#1
Apr2005, 05:33 AM

P: 16

Hello All,
May I know what is the difference between 1) Del operator with respect for field point 2) Del operator with respect to source point thanks newbie 



#2
Apr2005, 09:05 AM

P: 618

newbie,
Not sure what you mean. Del is an operation on a scalar that gives a vector (namely, the gradient of the scalar) What are the "field" and "source" that you're talking about? 



#3
Apr2005, 10:32 AM

Sci Advisor
HW Helper
PF Gold
P: 12,016

I am quite certain that he is confused by the convention of regarding the divergence of a source potential as a multiple of dirac's delta function.
However, only newbie knows for sure.. 



#4
Apr2005, 12:22 PM

P: 16

Del Operator
Hi All,
thanks for helping.. let me explain i'm reading this text on the derivation of helmholtz theorem let me just quote directly from the book Page 2 top half " In Equations (A2) through (A5), the operator 'delf' differentiates with respect to field point rf, while the operator 'dels' differentiates with repect to the source point rs" May I know the difference between the operators here. Page 2 bottom half " From Equation (A1) since F(rs) is a function of the source point alone, but "delf" differentiates with respect to the field point.... " Well apparently we can move F(rs) out of the lapacian here. Please help explain how this is possible thanks again newbie101 



#5
Apr2005, 02:01 PM

Mentor
P: 11,255

[tex]\nabla_f V = \frac {\partial V}{\partial x_f} \hat {\bold i} + \frac {\partial V}{\partial y_f} \hat {\bold j} + \frac {\partial V}{\partial z_f} \hat {\bold k} [/tex] whereas [tex]\nabla_s V = \frac {\partial V}{\partial x_s} \hat {\bold i} + \frac {\partial V}{\partial y_s} \hat {\bold j} + \frac {\partial V}{\partial z_s} \hat {\bold k} [/tex] where V is some function of [itex]x_f[/itex], [itex]y_f[/itex], [itex]z_f[/itex], [itex]x_s[/itex], [itex]y_s[/itex], and [itex]z_s[/itex] (that is, depends on both the field coordinates and the source coordiates).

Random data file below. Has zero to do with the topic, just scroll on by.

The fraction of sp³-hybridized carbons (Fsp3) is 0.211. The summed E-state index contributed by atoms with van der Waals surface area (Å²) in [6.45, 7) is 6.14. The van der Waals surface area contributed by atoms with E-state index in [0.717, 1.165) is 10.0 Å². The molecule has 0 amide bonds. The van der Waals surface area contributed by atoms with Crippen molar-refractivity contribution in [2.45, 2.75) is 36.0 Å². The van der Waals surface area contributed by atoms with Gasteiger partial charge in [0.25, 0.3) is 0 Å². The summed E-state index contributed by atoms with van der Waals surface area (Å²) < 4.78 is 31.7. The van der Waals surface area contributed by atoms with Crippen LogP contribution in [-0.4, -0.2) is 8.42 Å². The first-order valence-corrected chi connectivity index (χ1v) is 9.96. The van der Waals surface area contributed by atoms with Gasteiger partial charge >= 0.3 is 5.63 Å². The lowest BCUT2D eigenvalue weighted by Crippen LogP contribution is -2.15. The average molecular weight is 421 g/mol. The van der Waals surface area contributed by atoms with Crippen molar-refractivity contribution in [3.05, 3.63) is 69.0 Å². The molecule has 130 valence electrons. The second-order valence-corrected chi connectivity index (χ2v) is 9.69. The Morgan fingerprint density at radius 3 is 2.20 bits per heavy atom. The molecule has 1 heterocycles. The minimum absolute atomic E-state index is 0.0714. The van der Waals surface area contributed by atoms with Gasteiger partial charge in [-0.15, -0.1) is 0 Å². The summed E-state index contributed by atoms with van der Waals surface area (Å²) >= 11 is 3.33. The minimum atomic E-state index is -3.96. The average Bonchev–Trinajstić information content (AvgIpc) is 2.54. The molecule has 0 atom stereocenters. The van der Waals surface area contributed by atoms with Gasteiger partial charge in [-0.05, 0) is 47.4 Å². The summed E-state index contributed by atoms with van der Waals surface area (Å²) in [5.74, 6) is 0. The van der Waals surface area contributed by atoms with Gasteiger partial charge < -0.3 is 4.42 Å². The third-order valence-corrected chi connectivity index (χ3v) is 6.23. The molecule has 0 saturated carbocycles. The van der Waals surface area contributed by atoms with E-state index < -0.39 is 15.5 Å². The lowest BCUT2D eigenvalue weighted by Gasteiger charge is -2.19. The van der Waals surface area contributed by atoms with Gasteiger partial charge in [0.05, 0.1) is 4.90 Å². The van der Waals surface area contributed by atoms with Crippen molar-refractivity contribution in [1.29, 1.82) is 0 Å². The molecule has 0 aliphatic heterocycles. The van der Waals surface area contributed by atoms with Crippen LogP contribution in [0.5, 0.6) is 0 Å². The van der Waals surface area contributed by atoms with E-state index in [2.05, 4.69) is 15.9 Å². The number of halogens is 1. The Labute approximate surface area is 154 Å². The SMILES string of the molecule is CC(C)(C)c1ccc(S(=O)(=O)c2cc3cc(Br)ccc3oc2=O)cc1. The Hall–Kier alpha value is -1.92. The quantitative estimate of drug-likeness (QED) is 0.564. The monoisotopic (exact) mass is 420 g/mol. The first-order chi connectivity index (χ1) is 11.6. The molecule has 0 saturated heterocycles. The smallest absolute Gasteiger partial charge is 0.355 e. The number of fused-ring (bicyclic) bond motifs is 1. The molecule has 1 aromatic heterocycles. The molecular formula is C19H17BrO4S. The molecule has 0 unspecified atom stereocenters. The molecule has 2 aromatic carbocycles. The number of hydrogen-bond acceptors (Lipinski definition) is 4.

#6
Apr2005, 02:22 PM

P: 618

jtbell,
So your vector V is analogous to the Green's function G(rs,rf) since it's a function of both rs and rf. But since F(rs) is a function only of rs, it doesn't vary with rf, so when derivatives are taken wrt rf, F acts like a constant. newbie, does that help at all, or am I missing your point entirely? 



#7
Apr2005, 02:47 PM

P: 16

jtbell & jdavel,
yes it does explain everything if vector V here is a function of both (x,y,z) at field point and (x,y,z) at source point.... which should be the case since the E field at a point would depend on both 1) where the field point is as well as 2) where the source is however, im still not understanding the partial derivative here ... i mean how is dV/dXf different from dV/dXs ... arent there only 3 axis here X,Y,Z so the gradient whould still be the same wouldnt it ??? thanks again all newbie101 ** if necessary, i can scan more pages ** BTW the book is "Numerical Computation of Electric and Magnetic Fields" by Charles W Stelle 



#8
Apr2005, 03:15 PM

P: 618





#9
Apr2005, 09:59 PM

P: 16

Yes the source is distributed. Thanks jdavel



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